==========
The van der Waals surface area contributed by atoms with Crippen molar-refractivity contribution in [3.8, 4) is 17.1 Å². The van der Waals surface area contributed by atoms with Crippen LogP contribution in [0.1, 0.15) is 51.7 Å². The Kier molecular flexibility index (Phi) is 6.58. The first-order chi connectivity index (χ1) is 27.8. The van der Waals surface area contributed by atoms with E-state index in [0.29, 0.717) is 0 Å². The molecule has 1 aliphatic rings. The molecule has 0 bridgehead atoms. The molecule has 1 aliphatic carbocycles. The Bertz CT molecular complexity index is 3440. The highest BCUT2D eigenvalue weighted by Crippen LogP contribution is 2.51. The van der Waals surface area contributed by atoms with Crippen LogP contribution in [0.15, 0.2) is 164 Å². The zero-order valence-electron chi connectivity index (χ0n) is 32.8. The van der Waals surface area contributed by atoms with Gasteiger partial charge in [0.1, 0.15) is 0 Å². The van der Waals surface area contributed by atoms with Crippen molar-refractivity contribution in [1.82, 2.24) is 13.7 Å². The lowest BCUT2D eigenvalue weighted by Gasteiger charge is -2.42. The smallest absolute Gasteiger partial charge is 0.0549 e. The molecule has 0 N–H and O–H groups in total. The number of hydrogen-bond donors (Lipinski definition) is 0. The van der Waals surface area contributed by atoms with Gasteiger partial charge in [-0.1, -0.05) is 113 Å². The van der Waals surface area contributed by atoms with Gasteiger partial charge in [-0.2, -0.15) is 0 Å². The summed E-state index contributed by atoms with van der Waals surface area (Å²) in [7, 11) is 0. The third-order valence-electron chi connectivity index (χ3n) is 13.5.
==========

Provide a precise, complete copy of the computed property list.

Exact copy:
The van der Waals surface area contributed by atoms with Crippen molar-refractivity contribution in [3.8, 4) is 17.1 Å². The van der Waals surface area contributed by atoms with Crippen LogP contribution in [0.1, 0.15) is 51.7 Å². The Kier molecular flexibility index (Phi) is 6.58. The first-order chi connectivity index (χ1) is 27.8. The van der Waals surface area contributed by atoms with E-state index in [0.29, 0.717) is 0 Å². The molecule has 1 aliphatic rings. The molecule has 0 bridgehead atoms. The molecule has 1 aliphatic carbocycles. The Bertz CT molecular complexity index is 3440. The highest BCUT2D eigenvalue weighted by Crippen LogP contribution is 2.51. The van der Waals surface area contributed by atoms with Crippen LogP contribution in [0.15, 0.2) is 164 Å². The zero-order valence-electron chi connectivity index (χ0n) is 32.8. The van der Waals surface area contributed by atoms with Gasteiger partial charge in [0.1, 0.15) is 0 Å². The van der Waals surface area contributed by atoms with Crippen molar-refractivity contribution in [1.82, 2.24) is 13.7 Å². The lowest BCUT2D eigenvalue weighted by Gasteiger charge is -2.42. The smallest absolute Gasteiger partial charge is 0.0549 e. The molecule has 0 N–H and O–H groups in total. The number of hydrogen-bond donors (Lipinski definition) is 0. The van der Waals surface area contributed by atoms with Gasteiger partial charge in [-0.1, -0.05) is 113 Å². The van der Waals surface area contributed by atoms with Gasteiger partial charge in [-0.2, -0.15) is 0 Å². The summed E-state index contributed by atoms with van der Waals surface area (Å²) in [7, 11) is 0. The third-order valence-electron chi connectivity index (χ3n) is 13.5.